Genotyping technology was able to help researchers pinpoint the source of an outbreak of Mycobacterium mucogenicum--a gram-positive, acid-fast bacteria normally found in tap water--at a hematology clinic, according to researchers publishing in the November issue of Infection Control and Hospital Epidemiology. The outbreak impacted four sickle cell patients, according to an announcement from the Society for Healthcare Epidemiology of America.
The technology was used to match genetic material in the bacteria, which helped to establish the source of the outbreak: a contaminated faucet within the hospital. The contamination ultimately was traced back to a nurse who violated safety protocols by preparing injections at the sink's counter.
The researchers believe the nurse contaminated the fluid bag used to prepare injections when she washed her hands.
"This study demonstrates the efficacy of using genotyping technology in identifying the source of the outbreak," Muhammad Salman Ashraf, M.D., an assistant professor at The Brody School of Medicine at East Carolina University and co-author of the study, said in a statement. "But it also points to the need for proper infection control practice in clinic settings, and that faucet aerators should be avoided in all healthcare facilities, especially those caring for imunosuppressed patients."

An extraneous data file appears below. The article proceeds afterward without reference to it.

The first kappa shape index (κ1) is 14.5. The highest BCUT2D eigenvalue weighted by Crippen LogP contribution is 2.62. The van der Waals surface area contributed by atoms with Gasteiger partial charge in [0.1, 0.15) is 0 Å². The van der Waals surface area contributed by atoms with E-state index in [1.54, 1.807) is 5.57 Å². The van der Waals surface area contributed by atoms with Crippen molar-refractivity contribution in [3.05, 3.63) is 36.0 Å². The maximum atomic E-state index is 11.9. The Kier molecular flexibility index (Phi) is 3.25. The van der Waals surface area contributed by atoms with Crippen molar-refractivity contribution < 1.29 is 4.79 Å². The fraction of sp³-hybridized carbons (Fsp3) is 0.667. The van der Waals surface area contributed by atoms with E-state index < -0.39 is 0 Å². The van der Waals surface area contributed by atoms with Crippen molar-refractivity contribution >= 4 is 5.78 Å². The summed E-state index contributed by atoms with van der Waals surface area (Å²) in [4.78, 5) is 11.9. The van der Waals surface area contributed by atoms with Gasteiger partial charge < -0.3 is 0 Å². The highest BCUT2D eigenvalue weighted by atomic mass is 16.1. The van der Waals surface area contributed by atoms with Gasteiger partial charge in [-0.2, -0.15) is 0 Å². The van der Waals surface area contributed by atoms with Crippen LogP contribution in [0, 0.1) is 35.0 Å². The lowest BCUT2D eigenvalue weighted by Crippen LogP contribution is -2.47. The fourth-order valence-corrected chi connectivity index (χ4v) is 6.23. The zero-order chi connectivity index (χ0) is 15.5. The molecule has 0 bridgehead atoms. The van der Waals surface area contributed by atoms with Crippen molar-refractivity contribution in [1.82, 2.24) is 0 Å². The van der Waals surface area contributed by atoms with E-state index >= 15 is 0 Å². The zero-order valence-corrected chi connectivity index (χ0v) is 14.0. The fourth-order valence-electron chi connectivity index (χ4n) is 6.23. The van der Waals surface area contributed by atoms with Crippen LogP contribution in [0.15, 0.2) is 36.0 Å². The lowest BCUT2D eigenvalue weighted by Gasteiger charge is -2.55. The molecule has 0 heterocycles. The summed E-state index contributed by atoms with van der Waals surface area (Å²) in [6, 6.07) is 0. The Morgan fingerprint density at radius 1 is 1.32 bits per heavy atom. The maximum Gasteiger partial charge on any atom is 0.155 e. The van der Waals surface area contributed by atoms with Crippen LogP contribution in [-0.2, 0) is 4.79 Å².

New genomics technology is helping to speed cancer genome analysis from months to seconds. According to a study published earlier this year in Personalized Medicine, however, the business value of genomic medicine and its cost-effectiveness remain unclear, which could pose as barriers to more widespread adoption.